Why former Wall Street darling Tesla has slipped into reverse

Tesla stock was an investor favorite in 2013, but the electric car maker has been stuck in a logjam.

Since the company's stocks spiked by 344 percent that year, Tesla has essentially been bouncing between two well-defined levels.

"It's been almost in a sideways range in the past few years, a very wide trading range with about $185 acting as a downside support, and $285 as an upper-level resistance," Oppenheimer technical analyst Ari Wald said Monday on CNBC's "Trading Nation." "Given this lack of a trend, it's not my favorite long idea, it's not my favorite short idea, so I see better opportunities elsewhere."

Despite the carmaker's insistence that it's on track to meet its delivery goals, Tesla has been plagued with manufacturing problems. The company also reported a wider-than-expected loss for the first quarter that sent its shares sinking.

Tesla also recently announced that it was moving up its production targets by two years to meet an advanced deadline, aiming to complete 500,000 vehicles by 2018. The plan has some, including Crossing Wall Street editor Eddy Elfenbein, worried that such a plan may send Tesla shares into reverse if things don't go as planned.

"My fear is if they miss that for any reason, it would be punished very severely on the market. Right now I don't see any momentum with this stock," he said Monday.

Tesla shares are down some 17 percent in the past month.

Read MoreTesla's aggressive new production goals are 'mission impossible': AutoNation CEO


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Trading Nation is a multimedia financial news program that shows investors and traders how to use the news of the day to their advantage. This is where experts from across the financial world – including macro strategists, technical analysts, stock-pickers, and traders who specialize in options, currencies, and fixed income – come together to find the best ways to capitalize on recent developments in the market. Trading Nation: Where headlines become opportunities.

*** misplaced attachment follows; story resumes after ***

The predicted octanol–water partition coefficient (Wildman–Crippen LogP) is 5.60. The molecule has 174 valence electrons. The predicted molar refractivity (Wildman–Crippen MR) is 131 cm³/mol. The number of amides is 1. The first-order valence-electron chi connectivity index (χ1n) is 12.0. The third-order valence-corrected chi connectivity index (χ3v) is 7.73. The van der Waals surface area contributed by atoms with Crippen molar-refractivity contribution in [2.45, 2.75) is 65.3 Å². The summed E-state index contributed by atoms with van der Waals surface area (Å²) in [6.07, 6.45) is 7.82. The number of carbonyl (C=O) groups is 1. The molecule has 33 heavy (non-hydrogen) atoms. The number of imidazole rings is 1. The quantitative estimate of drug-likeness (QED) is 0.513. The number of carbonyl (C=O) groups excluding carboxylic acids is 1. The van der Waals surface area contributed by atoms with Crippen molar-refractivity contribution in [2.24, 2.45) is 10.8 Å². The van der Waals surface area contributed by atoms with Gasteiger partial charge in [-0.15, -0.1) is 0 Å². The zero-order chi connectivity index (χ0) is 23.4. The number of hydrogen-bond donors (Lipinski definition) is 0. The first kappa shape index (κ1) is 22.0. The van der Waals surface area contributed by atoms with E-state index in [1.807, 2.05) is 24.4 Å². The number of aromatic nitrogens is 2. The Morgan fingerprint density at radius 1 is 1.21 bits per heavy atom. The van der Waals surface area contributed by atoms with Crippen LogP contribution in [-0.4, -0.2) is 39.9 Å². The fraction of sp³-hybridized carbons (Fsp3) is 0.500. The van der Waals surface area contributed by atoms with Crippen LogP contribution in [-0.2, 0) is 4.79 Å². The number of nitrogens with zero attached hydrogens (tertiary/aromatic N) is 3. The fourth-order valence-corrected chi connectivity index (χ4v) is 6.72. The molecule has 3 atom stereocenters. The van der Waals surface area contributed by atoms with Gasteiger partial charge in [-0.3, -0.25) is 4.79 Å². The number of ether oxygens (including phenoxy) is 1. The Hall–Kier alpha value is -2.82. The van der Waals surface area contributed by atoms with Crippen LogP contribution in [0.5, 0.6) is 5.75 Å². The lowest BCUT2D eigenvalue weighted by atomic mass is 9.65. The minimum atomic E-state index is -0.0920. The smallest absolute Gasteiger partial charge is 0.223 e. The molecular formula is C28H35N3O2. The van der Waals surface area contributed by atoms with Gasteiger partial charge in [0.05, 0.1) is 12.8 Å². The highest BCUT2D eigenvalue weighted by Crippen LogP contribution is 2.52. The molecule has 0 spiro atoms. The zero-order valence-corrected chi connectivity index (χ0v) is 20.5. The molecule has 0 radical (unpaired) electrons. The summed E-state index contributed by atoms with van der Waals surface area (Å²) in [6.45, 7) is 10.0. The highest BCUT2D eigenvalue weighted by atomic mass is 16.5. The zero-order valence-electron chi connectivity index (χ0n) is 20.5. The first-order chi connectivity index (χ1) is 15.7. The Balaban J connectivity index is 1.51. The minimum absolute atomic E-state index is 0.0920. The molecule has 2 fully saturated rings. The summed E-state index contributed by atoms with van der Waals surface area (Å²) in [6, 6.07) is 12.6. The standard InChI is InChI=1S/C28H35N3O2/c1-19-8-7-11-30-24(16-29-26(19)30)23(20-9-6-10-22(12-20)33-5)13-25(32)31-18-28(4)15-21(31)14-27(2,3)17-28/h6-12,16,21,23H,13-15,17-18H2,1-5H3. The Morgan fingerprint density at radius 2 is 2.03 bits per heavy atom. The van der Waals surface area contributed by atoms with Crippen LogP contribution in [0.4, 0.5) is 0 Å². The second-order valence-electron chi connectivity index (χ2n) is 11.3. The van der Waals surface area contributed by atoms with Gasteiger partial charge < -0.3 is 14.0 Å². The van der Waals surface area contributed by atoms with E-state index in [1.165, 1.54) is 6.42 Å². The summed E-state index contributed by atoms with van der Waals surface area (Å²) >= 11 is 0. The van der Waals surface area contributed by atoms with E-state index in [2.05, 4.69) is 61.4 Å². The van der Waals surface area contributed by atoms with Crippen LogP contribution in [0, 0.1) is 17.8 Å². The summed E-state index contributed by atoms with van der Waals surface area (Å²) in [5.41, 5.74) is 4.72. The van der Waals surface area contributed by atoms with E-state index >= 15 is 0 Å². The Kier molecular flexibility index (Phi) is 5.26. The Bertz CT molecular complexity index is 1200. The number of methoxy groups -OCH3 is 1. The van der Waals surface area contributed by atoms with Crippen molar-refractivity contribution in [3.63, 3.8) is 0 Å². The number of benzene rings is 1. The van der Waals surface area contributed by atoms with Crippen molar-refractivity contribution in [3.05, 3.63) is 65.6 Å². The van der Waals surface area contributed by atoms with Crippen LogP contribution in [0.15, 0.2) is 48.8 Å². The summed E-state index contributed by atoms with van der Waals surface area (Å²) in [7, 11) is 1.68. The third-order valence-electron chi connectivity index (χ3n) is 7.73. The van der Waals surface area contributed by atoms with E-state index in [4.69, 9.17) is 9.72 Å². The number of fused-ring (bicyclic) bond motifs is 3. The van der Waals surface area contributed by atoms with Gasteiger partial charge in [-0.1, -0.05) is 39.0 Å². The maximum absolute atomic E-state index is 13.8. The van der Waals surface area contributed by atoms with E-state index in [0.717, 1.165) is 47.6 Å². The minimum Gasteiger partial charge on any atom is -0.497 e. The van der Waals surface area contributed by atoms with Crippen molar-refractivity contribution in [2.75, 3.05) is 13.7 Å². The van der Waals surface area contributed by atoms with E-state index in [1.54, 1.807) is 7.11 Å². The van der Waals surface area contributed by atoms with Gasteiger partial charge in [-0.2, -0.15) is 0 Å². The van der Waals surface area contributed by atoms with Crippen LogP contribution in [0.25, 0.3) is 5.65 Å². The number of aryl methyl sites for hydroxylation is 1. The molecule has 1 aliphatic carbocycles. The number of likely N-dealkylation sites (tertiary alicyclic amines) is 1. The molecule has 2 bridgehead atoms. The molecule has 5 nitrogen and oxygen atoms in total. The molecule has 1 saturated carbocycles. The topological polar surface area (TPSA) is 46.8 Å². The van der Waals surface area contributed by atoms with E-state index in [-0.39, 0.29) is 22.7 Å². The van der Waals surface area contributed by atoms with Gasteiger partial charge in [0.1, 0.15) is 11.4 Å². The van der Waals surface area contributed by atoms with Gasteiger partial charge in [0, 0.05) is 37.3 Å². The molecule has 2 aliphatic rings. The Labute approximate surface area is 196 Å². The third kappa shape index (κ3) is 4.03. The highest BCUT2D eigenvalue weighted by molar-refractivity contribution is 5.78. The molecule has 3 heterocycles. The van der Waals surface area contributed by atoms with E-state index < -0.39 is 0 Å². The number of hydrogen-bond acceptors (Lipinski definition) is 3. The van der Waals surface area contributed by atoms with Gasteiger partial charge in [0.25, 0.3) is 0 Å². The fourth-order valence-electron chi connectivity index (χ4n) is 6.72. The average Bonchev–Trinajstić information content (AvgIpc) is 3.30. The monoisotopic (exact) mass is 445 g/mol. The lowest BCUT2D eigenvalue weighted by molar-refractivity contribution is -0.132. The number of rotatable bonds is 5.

Michael Santoli

Michael Santoli joined CNBC in October 2015 as a Senior Markets Commentator, based at the network's Global Headquarters in Englewood Cliffs, N.J.  Santoli brings his extensive markets expertise to CNBC's Business Day programming, with a regular appearance on CNBC's “Closing Bell (M-F, 3PM-5PM ET).   In addition, he contributes to CNBCand CNBC PRO, writing regular articles and creating original digital videos.

Previously, Santoli was a Senior Columnist at Yahoo Finance, where he wrote analysis and commentary on the stock market, corporate news and the economy. He also appeared on Yahoo Finance video programs, where he offered insights on the most important business stories of the day, and was a regular contributor to CNBC and other networks.

Follow Michael Santoli on Twitter @michaelsantoli

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